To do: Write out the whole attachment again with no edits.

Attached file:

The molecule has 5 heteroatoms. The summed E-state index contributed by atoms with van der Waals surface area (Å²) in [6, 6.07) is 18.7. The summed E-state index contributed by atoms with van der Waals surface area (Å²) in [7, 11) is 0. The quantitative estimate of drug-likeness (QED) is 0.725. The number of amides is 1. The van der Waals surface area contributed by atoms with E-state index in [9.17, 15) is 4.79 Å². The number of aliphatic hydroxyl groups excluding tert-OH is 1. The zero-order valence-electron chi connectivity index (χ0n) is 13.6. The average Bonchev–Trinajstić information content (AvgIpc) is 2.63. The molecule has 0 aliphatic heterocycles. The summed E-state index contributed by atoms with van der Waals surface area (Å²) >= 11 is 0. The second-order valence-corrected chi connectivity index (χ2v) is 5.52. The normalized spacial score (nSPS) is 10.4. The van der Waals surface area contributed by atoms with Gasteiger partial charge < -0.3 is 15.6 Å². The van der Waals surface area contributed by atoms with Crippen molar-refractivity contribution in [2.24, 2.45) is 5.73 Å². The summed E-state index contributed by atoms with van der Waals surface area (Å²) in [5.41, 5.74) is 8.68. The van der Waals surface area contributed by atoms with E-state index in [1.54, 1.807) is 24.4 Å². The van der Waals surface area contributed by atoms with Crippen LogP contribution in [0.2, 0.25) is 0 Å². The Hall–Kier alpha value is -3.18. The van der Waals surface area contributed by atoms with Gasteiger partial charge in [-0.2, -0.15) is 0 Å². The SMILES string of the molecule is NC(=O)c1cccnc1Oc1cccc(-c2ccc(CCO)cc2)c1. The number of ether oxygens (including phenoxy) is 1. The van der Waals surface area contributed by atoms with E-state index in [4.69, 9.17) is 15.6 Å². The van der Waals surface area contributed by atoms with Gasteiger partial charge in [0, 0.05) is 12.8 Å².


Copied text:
The molecule has 5 heteroatoms. The summed E-state index contributed by atoms with van der Waals surface area (Å²) in [6, 6.07) is 18.7. The summed E-state index contributed by atoms with van der Waals surface area (Å²) in [7, 11) is 0. The quantitative estimate of drug-likeness (QED) is 0.725. The number of amides is 1. The van der Waals surface area contributed by atoms with E-state index in [9.17, 15) is 4.79 Å². The number of aliphatic hydroxyl groups excluding tert-OH is 1. The zero-order valence-electron chi connectivity index (χ0n) is 13.6. The average Bonchev–Trinajstić information content (AvgIpc) is 2.63. The molecule has 0 aliphatic heterocycles. The summed E-state index contributed by atoms with van der Waals surface area (Å²) >= 11 is 0. The second-order valence-corrected chi connectivity index (χ2v) is 5.52. The normalized spacial score (nSPS) is 10.4. The van der Waals surface area contributed by atoms with Gasteiger partial charge < -0.3 is 15.6 Å². The van der Waals surface area contributed by atoms with Crippen molar-refractivity contribution in [2.24, 2.45) is 5.73 Å². The summed E-state index contributed by atoms with van der Waals surface area (Å²) in [5.41, 5.74) is 8.68. The van der Waals surface area contributed by atoms with E-state index in [1.54, 1.807) is 24.4 Å². The van der Waals surface area contributed by atoms with Crippen LogP contribution in [0.2, 0.25) is 0 Å². The Hall–Kier alpha value is -3.18. The van der Waals surface area contributed by atoms with Gasteiger partial charge in [-0.2, -0.15) is 0 Å². The SMILES string of the molecule is NC(=O)c1cccnc1Oc1cccc(-c2ccc(CCO)cc2)c1. The number of ether oxygens (including phenoxy) is 1. The van der Waals surface area contributed by atoms with E-state index in [4.69, 9.17) is 15.6 Å². The van der Waals surface area contributed by atoms with Gasteiger partial charge in [0, 0.05) is 12.8 Å².